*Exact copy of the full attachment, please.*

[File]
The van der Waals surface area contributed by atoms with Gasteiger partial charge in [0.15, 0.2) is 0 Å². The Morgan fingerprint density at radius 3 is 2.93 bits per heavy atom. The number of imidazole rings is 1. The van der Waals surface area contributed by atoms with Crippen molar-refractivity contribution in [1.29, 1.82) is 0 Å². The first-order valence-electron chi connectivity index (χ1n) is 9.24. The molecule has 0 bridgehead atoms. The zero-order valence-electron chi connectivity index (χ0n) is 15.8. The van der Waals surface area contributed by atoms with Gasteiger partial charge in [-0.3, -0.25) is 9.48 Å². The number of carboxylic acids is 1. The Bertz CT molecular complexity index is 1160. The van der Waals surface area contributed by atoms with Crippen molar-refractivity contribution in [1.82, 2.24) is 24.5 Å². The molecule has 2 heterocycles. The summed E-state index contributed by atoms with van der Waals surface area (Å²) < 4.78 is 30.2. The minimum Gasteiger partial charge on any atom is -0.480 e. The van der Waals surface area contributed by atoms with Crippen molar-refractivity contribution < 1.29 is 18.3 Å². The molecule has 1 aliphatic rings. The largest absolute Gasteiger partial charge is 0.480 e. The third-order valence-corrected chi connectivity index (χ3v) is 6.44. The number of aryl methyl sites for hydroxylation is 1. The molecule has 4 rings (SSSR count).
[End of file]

The van der Waals surface area contributed by atoms with Gasteiger partial charge in [0.15, 0.2) is 0 Å². The Morgan fingerprint density at radius 3 is 2.93 bits per heavy atom. The number of imidazole rings is 1. The van der Waals surface area contributed by atoms with Crippen molar-refractivity contribution in [1.29, 1.82) is 0 Å². The first-order valence-electron chi connectivity index (χ1n) is 9.24. The molecule has 0 bridgehead atoms. The zero-order valence-electron chi connectivity index (χ0n) is 15.8. The van der Waals surface area contributed by atoms with Gasteiger partial charge in [-0.3, -0.25) is 9.48 Å². The number of carboxylic acids is 1. The Bertz CT molecular complexity index is 1160. The van der Waals surface area contributed by atoms with Crippen molar-refractivity contribution in [1.82, 2.24) is 24.5 Å². The molecule has 2 heterocycles. The summed E-state index contributed by atoms with van der Waals surface area (Å²) < 4.78 is 30.2. The minimum Gasteiger partial charge on any atom is -0.480 e. The van der Waals surface area contributed by atoms with Crippen molar-refractivity contribution < 1.29 is 18.3 Å². The molecule has 1 aliphatic rings. The largest absolute Gasteiger partial charge is 0.480 e. The third-order valence-corrected chi connectivity index (χ3v) is 6.44. The number of aryl methyl sites for hydroxylation is 1. The molecule has 4 rings (SSSR count).